But as you track them into the future, again in the absence of an economic plan in place, if you track them into the future there isn't that much variance. We're only looking at roughly about a $10 billion variance. And so, it means essentially we're still looking at a $300 billion deficit.

Q: Are you going to deliver some kind of document to the Hill on this? Or is this your message?

DIRECTOR PANETTA: No, no. We are writing a formal letter to the Hill that will basically indicate what I've just told you.

Q: Are you going to do the out-years, too? For instance, what is '94? You say there's not much difference but then you said maybe $10 billion.

DIRECTOR PANETTA: Well, again, you know, we would be basically revising the baseline without a budget in place. And we can provide that guidance, but what we want to do is provide real guidance about where the economy's going and you need a budget in place to do that.

Q: But you said this is a one-time windfall. But what is the baseline for '94? You must have calculated that, you must have those figures, too, just to show it is, in fact, a one-time savings.

DIRECTOR PANETTA: What is it, $310 billion for '94. Ninety-four we're looking at about a $310 billion deficit.

Q: Will your future deficit calculations be based on a lower rate of thrift failures?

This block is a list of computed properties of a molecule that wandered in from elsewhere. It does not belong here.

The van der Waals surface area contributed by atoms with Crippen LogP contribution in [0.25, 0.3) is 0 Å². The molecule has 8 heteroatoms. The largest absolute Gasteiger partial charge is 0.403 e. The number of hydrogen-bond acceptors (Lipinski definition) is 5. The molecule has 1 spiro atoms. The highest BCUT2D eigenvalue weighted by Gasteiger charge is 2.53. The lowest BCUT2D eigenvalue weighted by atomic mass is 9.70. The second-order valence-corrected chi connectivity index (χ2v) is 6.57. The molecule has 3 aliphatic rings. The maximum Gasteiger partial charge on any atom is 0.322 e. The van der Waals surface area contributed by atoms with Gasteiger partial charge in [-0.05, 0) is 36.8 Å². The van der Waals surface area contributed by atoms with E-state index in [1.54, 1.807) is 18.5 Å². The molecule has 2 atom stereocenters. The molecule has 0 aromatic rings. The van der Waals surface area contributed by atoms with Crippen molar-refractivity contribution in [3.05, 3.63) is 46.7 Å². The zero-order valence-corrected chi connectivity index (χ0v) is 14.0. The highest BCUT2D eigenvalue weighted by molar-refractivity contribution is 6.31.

MR. ALTMAN: Brit, let me just explain this. It's a one-time event. In other words, there's been a change in the outlook for the number of bank and thrift failures, bank and thrift.

Q: That's what I was asking.

MR. ALTMAN: And that's a permanent change in the outlook. Of course, it's just an outlook, it's not a fact.

Q: But it affects what you've estimated to spend, not just this year but in the years ahead. Is it not?

MR. ALTMAN: No. That primarily affects this year. You were going to make that spending one time. You close an institution, you pay off depositors. It's not a recurring need.

Q: You have no out-year projections for -- have you done that? It's just a question of how you're --

MR. ALTMAN: Now, there's some. But all of the RTC closures are projected for this year because the RTC is scheduled to go out of business in terms of taking on new thrifts at the end of this fiscal year. All the RTC --

Q: You won't have any out-year effects of any consequence, this was -- rate of failure?

MR. ALTMAN: Not to the RTC.

Q: That's all I'm asking.

Q: When will you send your letter to the Hill and to whom and when is this going out?

Q: And what does it contain?

Q: I mean, will there be other numbers other than this single deficit projection?

DIRECTOR PANETTA: I hope to get the letters out this evening. And they'll contain, as I said, these preliminary estimates and they will indicate that on the formal review itself or the formal midsession review, that we will await the enactment of the President's budget plan.

Q: Preliminary estimates of what, just this deficit figure or are there other numbers --

DIRECTOR PANETTA: It's basically the deficit numbers. You're basically revising the baseline --

Q: Will you have interest rates --

DIRECTOR PANETTA: No, we won't do any formal, you know, projections with regards to other economics.

MR. ALTMAN: I'm told we should wrap this up. Can I make just one comment -- and then you may want to add to it in terms of why we're all sitting here. We're sitting here for one big reason and one little reason.